The great thing about having a blog that only a few people read is that you don’t feel so bad when you rant and ramble without purpose. I suppose the purpose is venting, and saying that I suppose multiplayer isn’t all bad, but man . . . Red Dead Redemption multiplayer is highly frustrating. And I’m sure there are many people who would read my TF2 description and say “Really!? What server were you on, the rainbows and butterflies server?” So for the sake of my blood pressure and faith in humanity, maybe I’ll just stick with ME3 multiplayer. And it’s good to try different multiplayer experiences out – if only to confirm that I’m more grateful than not that I can’t play most FPS.
Vent your multiplayer frustrations, or share whatever you want about multiplayer. Do you guys hate it or love it? Or you are wiser than I am and realize it’s a mixed bag most of the time?
I return in the midst of what I’m sure is e-rotten fruit being thrown at me and e-boos at being gone so long. When I’m sick, I view playing video games as expending energy, and when I’m sick, I expend zero energy. Also, the apocryphal gaming PC I’ve mentioned before is finally all en route to my apartment (in pieces) and because I’m so excited to do some real PC gaming for the first time ever, consoles and 14” laptop screens are just not holding any appeal for me.
I’ve been thinking a lot about what this is going to mean for my Xbox. My Wii is just collecting dust at this point, which makes me sad, but someday . . . someday I’ll get back to it. Anyway, with Steam sales and Amazon sales, digital distribution is simply the cheapest route for gaming and most games today are on Xbox and the PC. So will my Xbox fall to the wayside as I dedicate my soul to PC gaming only?
My first reaction is no. During the steam sale I almost bought L.A. Noire for $5 (and I should have, really) but something tugging at the back of my mind said “No. Rockstar games are meant to be appreciated with a controller in your hand.” Which, of course I can plug a controller into my PC so . . . really, I should’ve bought it. Damn.
Anyway, there are still some mind blocks telling me that I want to do some things on console and some things on PC. I have heard from multiple sources that the Witcher series, although being recently ported to the Xbox, is far superior still on the PC. But, I’ve always loved lazily turning on my console on a weekend morning and playing some casual action game. I believe the developers of Super Meat Boy or maybe it was Fez, had something to say about that (something that agreed with me, that the feeling of playing on a console is just unbeatable) but as I’m writing this, I’m realizing how silly it sounds for me, personally.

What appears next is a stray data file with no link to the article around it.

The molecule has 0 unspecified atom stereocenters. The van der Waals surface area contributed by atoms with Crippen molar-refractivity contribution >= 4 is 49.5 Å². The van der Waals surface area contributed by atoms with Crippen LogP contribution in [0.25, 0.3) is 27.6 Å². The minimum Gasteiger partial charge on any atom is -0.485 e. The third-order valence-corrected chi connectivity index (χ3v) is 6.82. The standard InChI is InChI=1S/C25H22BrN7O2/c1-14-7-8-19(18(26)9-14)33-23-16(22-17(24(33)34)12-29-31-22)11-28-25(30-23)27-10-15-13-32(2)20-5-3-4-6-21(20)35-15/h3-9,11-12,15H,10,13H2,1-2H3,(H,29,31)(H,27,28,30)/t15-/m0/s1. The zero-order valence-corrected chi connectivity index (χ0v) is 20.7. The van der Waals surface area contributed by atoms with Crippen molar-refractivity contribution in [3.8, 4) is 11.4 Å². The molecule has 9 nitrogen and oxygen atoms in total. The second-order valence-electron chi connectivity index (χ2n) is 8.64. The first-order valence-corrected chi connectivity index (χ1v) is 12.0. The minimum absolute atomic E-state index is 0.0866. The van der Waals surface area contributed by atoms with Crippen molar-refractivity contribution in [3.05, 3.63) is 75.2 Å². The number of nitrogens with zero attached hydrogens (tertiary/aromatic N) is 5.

I have my consoles and TV in my room. I’m using my TV as a monitor for my PC, and I can plug in my Xbox controller to play with it on my PC. My experiences are going to be . . . next to the same, on either system. The separation between PC gaming and console gaming will be almost gone, with any differences weighing down the benefits of console gaming. As someone who has only console gamed her entire life, this is a sad realization, not because I think console gaming is superior to PC gaming, but because it is familiar.
I never got into the debates about “which was better” because I think its apples to oranges. There is a clear winner in the graphics and speed department, but I think the nostalgia and cheaper alternative is a valuable side of the argument as well. We’ll see how much I keep using my Xbox, and given the exclusive nature of Wii titles, I’m sure I’ll come back to it to get a Mario or Zelda fix, but I wouldn’t be surprised if PC gaming took over my gaming life. The only things raising any doubt are awesome Xbox Live Arcade game exclusives. Other than that, I may be turning into a PC girl . . . Although I’ll probably never sell it because who knows when the next Red Dead Redemption is coming around, that will be another console-exclusive?
Do you guys PC and console game? Do you have strong feelings one way or the other? Leave a comment, let’s discuss.